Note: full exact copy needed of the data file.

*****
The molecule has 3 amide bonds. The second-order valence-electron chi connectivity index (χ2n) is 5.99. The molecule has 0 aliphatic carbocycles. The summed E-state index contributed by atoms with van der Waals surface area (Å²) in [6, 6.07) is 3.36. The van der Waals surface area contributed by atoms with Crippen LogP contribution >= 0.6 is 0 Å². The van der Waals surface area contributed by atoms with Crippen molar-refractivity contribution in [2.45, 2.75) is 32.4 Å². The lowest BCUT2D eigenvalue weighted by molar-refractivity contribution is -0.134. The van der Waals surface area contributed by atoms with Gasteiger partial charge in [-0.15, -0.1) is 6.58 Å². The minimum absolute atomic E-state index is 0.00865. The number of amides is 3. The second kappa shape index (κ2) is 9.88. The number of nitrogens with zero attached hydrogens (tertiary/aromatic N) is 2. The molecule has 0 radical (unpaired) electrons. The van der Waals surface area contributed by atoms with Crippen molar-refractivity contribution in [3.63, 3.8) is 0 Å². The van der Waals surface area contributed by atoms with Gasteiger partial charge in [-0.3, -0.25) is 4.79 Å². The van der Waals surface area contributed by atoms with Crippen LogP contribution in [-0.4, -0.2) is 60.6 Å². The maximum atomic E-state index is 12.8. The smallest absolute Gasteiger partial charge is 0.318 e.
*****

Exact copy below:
The molecule has 3 amide bonds. The second-order valence-electron chi connectivity index (χ2n) is 5.99. The molecule has 0 aliphatic carbocycles. The summed E-state index contributed by atoms with van der Waals surface area (Å²) in [6, 6.07) is 3.36. The van der Waals surface area contributed by atoms with Crippen LogP contribution >= 0.6 is 0 Å². The van der Waals surface area contributed by atoms with Crippen molar-refractivity contribution in [2.45, 2.75) is 32.4 Å². The lowest BCUT2D eigenvalue weighted by molar-refractivity contribution is -0.134. The van der Waals surface area contributed by atoms with Gasteiger partial charge in [-0.15, -0.1) is 6.58 Å². The minimum absolute atomic E-state index is 0.00865. The number of amides is 3. The second kappa shape index (κ2) is 9.88. The number of nitrogens with zero attached hydrogens (tertiary/aromatic N) is 2. The molecule has 0 radical (unpaired) electrons. The van der Waals surface area contributed by atoms with Crippen molar-refractivity contribution in [3.63, 3.8) is 0 Å². The van der Waals surface area contributed by atoms with Gasteiger partial charge in [-0.3, -0.25) is 4.79 Å². The van der Waals surface area contributed by atoms with Crippen LogP contribution in [-0.4, -0.2) is 60.6 Å². The maximum atomic E-state index is 12.8. The smallest absolute Gasteiger partial charge is 0.318 e.